SINN Fein president Mary Lou McDonald has said her party’s success in Northern Ireland’s local government elections is a message from the people that Stormont must return.

However, DUP leader Sir Jeffrey Donaldson has insisted his party’s vote is holding up as counting continues to fill 462 seats across 11 council areas.

At 9.30pm last night, Sinn Fein led the way with 71 councillors elected. The DUP was next on 59, the cross-community Alliance Party had 31, the Ulster Unionists 24, the SDLP 12, with eight others.

In terms of the share of the first preference votes, Sinn Fein had 31.1% of first preferences of votes counted so far.

It means the republican party appears to be on course to repeat its success from last year’s Assembly elections when it emerged as the largest party for the first time.

The DUP secured 24% of first preference votes counted so far, with Alliance on 12.9%, the UUP on 11.7% and the SDLP on 8.7%.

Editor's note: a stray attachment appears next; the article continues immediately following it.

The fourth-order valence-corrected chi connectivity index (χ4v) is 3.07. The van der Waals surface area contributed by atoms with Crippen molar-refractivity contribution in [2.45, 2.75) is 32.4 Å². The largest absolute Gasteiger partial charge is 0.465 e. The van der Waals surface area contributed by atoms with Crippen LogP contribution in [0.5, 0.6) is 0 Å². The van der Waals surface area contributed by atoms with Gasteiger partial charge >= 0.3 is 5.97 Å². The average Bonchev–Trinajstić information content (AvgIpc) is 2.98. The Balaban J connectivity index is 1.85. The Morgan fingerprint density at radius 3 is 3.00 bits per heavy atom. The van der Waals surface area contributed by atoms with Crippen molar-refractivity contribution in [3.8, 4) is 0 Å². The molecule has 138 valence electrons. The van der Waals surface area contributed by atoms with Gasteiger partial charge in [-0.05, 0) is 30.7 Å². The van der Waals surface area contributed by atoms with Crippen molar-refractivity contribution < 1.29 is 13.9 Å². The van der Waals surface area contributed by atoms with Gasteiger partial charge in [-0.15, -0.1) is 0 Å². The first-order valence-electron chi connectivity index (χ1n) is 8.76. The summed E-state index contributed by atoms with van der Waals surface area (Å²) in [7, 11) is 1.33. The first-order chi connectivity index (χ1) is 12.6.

The votes are being counted through the single transferable vote system and the process will continue well into today.

The Stormont assembly has not been operational for more than a year due to the DUP’s boycott of the powersharing institutions in protest against post-Brexit

trading arrangements.

Speaking at Belfast City Hall, McDonald said the election results showed “a very strong showing for Sinn Fein right across the north”.

She added: “We are very pleased with that. We ran a very positive campaign and we are very pleased that the response to that has just been so positive by way of returns.

“In the course of the election a lot of things were discussed but, in truth, the big issue was that of a return of the executive, the need to have government, the need to have leadership, the need to work together, to make politics work for everybody.”

DUP leader Sir Jeffrey Donaldson said if Sinn Fein emerges as the largest party, unionism will have to “look at where it’s going”.

Speaking at the Lisburn and Castlereagh Council count, he said: “Let’s see when the final votes are all counted who is the largest party but, if Sinn Fein emerge as the largest party in the elections, there are lessons that unionism needs to learn here.”